By Stephen Young
By Stephen Young
By Stephen Young
By Jim Schutze
By Rachel Watts
By Lauren Drewes Daniels
Jackson apparently lacked a certain je ne sais quoi. Something just wasn't right about the Dallas County judge, something we can't put our finger on...What could it be?
Oh, screw it. You know it. Buzz knows it. Jackson's not black, and he's not Hispanic. He's white. White, white, white, white, white. And a Republican to boot.
Of course, referring to anyone by his or her race is rude, so while it's no secret that black and Hispanic community leaders wanted a superintendent who looks a bit more like them, they couldn't just say that outright. Rather, they couched their wish in racial code by demanding an "educator" rather than a voguish nontraditional candidate like Jackson without experience running schools.
"No educator, no peace," read one placard that greeted Jackson on the way to his interview at 3700 Ross. Of course, DISD's previous two chiefs, Yvonne Gonzalez and Waldemar Rojas, were experienced educators, and no one is likely to describe their tenures as peaceful, but never mind that. The protest surely made an impact: Trustees voted 6-3 on September 28 against hiring Jackson. Now, the school board is primed to give minority advocates exactly what they asked for--just not what they want.
Currently under the DISD microscope is Mike Moses, former Texas Education Agency commissioner. He is an educator's educator, having served as a teacher, principal, and superintendent across Texas before Gov. George W. Bush appointed him to head the TEA in 1995. In other words, he has enough experience to know better, but he still has a shot at the job.
Bush has made Texas' improving education record a major focus of his presidential campaign, further buffing the luster of Moses, who stepped down last year to take a job with the Texas Tech system in Lubbock. But there's no getting around it: Moses isn't black, and he isn't Hispanic. He's...well, you know, that other thing.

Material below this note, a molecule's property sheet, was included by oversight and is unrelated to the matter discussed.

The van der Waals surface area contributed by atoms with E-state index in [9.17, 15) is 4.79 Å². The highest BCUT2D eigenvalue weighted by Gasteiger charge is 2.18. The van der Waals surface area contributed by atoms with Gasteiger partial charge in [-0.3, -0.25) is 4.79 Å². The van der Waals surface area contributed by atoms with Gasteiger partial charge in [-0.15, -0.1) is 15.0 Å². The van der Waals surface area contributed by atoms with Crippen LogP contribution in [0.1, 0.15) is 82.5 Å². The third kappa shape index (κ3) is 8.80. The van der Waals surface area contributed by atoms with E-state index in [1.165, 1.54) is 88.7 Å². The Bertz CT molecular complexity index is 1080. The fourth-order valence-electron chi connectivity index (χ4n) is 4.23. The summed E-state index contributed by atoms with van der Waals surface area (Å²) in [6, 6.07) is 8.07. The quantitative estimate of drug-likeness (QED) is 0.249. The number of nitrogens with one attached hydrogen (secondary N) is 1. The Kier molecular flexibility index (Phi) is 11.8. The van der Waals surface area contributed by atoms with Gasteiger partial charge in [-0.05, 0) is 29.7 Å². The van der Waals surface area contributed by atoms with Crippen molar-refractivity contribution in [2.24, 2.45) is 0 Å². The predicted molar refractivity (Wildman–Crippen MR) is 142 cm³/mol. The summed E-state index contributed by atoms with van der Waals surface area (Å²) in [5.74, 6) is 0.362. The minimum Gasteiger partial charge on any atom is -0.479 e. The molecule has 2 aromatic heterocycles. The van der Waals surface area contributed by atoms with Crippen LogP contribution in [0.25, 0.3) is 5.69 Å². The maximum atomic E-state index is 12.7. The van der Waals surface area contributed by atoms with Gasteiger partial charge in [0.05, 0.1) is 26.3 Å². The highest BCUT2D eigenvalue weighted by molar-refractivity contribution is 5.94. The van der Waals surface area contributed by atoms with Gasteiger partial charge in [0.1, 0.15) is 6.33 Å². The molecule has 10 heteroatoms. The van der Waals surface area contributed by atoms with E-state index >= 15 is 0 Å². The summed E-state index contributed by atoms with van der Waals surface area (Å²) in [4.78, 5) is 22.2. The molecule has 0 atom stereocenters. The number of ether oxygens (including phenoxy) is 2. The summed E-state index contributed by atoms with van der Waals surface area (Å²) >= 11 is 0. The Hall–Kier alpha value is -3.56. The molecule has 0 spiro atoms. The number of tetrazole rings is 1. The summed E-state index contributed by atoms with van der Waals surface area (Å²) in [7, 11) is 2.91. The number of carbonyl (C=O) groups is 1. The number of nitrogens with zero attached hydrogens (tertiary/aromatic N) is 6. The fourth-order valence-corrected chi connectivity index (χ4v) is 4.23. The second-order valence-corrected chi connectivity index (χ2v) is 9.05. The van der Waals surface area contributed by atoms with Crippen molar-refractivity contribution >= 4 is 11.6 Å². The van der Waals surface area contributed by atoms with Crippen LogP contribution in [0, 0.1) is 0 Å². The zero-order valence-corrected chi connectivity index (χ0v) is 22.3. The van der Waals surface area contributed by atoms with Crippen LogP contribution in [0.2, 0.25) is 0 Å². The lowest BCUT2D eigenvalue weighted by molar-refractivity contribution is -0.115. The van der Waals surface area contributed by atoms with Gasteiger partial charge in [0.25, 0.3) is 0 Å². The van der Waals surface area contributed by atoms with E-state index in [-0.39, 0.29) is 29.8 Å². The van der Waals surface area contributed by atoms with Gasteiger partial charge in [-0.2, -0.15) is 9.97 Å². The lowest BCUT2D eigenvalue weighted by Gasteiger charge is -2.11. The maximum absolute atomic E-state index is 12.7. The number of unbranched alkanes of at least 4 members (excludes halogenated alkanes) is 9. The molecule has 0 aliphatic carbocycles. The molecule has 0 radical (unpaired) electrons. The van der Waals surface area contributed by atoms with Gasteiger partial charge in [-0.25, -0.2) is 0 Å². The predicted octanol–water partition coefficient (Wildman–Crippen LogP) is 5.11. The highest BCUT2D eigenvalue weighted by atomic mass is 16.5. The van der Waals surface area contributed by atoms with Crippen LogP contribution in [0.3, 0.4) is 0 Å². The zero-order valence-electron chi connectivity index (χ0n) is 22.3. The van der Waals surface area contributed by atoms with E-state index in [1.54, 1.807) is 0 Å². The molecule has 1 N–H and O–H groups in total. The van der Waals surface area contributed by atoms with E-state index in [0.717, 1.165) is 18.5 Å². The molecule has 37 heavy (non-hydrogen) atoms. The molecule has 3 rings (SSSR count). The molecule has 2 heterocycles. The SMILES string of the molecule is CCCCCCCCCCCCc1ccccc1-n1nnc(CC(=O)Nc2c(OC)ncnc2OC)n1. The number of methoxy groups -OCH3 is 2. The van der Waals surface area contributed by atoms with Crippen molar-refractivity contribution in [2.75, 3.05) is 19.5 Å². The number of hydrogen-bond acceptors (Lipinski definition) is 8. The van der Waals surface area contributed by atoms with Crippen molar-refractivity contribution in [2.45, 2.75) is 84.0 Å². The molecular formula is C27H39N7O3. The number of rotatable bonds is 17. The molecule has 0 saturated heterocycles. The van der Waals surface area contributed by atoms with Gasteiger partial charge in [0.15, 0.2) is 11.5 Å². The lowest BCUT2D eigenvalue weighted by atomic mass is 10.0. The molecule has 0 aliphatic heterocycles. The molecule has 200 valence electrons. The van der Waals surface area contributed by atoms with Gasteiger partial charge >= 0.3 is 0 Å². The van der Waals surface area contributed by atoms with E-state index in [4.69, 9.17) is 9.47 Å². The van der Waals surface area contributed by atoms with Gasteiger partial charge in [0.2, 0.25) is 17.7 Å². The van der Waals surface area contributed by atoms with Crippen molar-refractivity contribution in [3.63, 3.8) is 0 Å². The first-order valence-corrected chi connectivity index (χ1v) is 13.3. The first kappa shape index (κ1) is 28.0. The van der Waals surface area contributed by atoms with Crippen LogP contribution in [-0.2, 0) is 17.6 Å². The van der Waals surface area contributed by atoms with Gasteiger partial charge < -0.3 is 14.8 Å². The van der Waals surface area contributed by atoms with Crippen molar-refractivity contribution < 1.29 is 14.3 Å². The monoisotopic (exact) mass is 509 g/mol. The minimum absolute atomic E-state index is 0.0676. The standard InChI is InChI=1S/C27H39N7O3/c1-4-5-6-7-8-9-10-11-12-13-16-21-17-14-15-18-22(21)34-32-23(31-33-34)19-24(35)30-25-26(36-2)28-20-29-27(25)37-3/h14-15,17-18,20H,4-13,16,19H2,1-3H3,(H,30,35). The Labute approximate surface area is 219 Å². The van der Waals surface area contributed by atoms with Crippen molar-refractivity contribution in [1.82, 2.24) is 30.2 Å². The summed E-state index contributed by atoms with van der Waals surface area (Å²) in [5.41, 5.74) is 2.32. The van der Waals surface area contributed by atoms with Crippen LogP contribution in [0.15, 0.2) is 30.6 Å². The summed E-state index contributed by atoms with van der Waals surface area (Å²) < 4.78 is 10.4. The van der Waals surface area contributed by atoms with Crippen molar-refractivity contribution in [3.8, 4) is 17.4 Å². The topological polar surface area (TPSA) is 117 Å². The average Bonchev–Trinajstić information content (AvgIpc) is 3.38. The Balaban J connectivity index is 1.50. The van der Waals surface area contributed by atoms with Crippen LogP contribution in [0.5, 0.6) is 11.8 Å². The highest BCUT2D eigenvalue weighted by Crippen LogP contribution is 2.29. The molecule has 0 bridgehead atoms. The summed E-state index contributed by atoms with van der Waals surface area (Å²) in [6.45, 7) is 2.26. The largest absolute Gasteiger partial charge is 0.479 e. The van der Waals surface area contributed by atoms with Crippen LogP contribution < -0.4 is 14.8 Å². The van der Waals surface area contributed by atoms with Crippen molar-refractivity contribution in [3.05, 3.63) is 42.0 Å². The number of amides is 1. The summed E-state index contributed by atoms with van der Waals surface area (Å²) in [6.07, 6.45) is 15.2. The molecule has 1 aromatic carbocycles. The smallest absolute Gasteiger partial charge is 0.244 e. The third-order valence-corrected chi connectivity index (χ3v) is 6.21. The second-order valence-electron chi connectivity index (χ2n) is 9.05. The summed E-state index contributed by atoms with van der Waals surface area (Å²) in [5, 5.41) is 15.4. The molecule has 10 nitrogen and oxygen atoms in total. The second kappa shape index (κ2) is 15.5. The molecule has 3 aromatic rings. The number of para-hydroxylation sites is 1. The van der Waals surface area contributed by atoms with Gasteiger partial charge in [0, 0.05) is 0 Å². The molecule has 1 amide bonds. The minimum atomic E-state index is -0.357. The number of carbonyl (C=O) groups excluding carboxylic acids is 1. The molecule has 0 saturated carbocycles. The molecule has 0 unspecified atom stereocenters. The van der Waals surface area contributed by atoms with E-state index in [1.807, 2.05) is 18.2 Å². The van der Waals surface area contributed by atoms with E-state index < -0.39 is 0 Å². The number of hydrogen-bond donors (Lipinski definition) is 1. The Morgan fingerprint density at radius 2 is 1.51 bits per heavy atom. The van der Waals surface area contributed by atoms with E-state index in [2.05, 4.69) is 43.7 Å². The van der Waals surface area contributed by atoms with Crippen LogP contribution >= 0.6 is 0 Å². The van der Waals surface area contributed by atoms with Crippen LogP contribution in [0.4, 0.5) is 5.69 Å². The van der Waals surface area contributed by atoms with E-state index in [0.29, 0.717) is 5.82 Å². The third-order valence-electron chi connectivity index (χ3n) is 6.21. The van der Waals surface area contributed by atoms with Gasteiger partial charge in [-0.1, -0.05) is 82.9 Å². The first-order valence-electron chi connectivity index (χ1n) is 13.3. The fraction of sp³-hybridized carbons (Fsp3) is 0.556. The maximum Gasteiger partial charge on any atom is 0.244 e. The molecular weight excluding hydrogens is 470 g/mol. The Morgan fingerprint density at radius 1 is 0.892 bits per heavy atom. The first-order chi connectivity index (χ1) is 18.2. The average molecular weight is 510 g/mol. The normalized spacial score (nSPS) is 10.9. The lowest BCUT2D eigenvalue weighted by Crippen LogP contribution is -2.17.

And the minority community is stuck.
"We may have painted ourselves into a corner," says Lee Alcorn, former president of the Dallas NAACP, who now heads the Coalition for the Advancement of Civil Rights. "We were so strong with the educator thing, it really wouldn't look that well to say, 'We wanted an educator, but we really want a black educator.'"
Alcorn is critical of Moses for reasons other than race: He blasts Moses' ties to the GOP. "Republicans in general haven't shown an interest in educating children from an ethnic background," he says.
Nonetheless, he predicts the board of trustees will move quickly to hire Moses. To him, that's still better than the alternative. "If it's a choice between Mike Moses and Lee Jackson, I would take Mike Moses in a heartbeat," Alcorn says.
It turns out that members of WFAA's news team are not, in fact, whores. They are merely sluts. For a true example of unalloyed, hey-sailor-come-get-it, strap-a-board-to-your-butt-so-you-don't-fall-in whorishness, we must turn to the pages of the Morning News. The newspaper's breathless, voluminous coverage of the CueCat made WFAA's three consecutive nights of reporting look chaste in comparison. The newspaper devoted the cover of last week's Personal Technology section and this Sunday's front-page lead story to the device, which, as far as technological advances go, rates somewhere up there with penicillin, to judge by the Morning News and WFAA.
In case you didn't read deeply into the newspaper's stories, Belo Corp., owner of the Morning News and WFAA, has invested nearly $40 million in DigitalConvergence, the makers of the CueCat. The device connects to personal computers. With it, users can scan bar codes embedded in stories to call up Web pages with more information about whatever it is they are reading in the paper. (You can also scan product bar codes to go to company Web sites.) Connect your television to your computer, and audio signals in WFAA broadcasts can automatically take you to Web sites as well.
Also buried deeply in the Morning News story on Sunday were reports that some privacy watchdogs are concerned that the CueCat will allow DigitalConvergence to keep track of what you are scanning. Critics complain that each scan sends a unique identification number back to DigitalConvergence.
Doug Davis, chief technology officer for the company, says that number is merely used to collect general demographic data on who's scanning what, but using it to identify any individual is virtually impossible.
Buzz finds that reassuring. We'd hate to think anyone out there might know that we're so geeky we'd even use a CueCat, let alone use it to scan the bar code on Kraft Macaroni and Cheese to look for new recipes.